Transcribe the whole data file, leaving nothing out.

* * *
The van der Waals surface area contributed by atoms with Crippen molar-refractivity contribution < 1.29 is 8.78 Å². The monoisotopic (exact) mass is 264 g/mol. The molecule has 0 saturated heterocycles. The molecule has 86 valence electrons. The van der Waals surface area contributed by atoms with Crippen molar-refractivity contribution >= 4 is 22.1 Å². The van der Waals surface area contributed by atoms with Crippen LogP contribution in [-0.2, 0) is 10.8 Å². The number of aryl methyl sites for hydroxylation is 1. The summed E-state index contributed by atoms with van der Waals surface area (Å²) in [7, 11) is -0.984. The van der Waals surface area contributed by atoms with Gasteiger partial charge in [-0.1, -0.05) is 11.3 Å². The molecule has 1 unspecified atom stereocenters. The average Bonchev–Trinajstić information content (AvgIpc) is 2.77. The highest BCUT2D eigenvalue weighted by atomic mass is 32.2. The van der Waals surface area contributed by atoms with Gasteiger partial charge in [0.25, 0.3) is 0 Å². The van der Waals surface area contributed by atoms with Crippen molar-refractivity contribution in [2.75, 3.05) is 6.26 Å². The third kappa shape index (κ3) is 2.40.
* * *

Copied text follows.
The van der Waals surface area contributed by atoms with Crippen molar-refractivity contribution < 1.29 is 8.78 Å². The monoisotopic (exact) mass is 264 g/mol. The molecule has 0 saturated heterocycles. The molecule has 86 valence electrons. The van der Waals surface area contributed by atoms with Crippen molar-refractivity contribution >= 4 is 22.1 Å². The van der Waals surface area contributed by atoms with Crippen LogP contribution in [-0.2, 0) is 10.8 Å². The number of aryl methyl sites for hydroxylation is 1. The summed E-state index contributed by atoms with van der Waals surface area (Å²) in [7, 11) is -0.984. The van der Waals surface area contributed by atoms with Gasteiger partial charge in [-0.1, -0.05) is 11.3 Å². The molecule has 1 unspecified atom stereocenters. The average Bonchev–Trinajstić information content (AvgIpc) is 2.77. The highest BCUT2D eigenvalue weighted by atomic mass is 32.2. The van der Waals surface area contributed by atoms with Gasteiger partial charge in [0.25, 0.3) is 0 Å². The van der Waals surface area contributed by atoms with Crippen molar-refractivity contribution in [2.75, 3.05) is 6.26 Å². The third kappa shape index (κ3) is 2.40.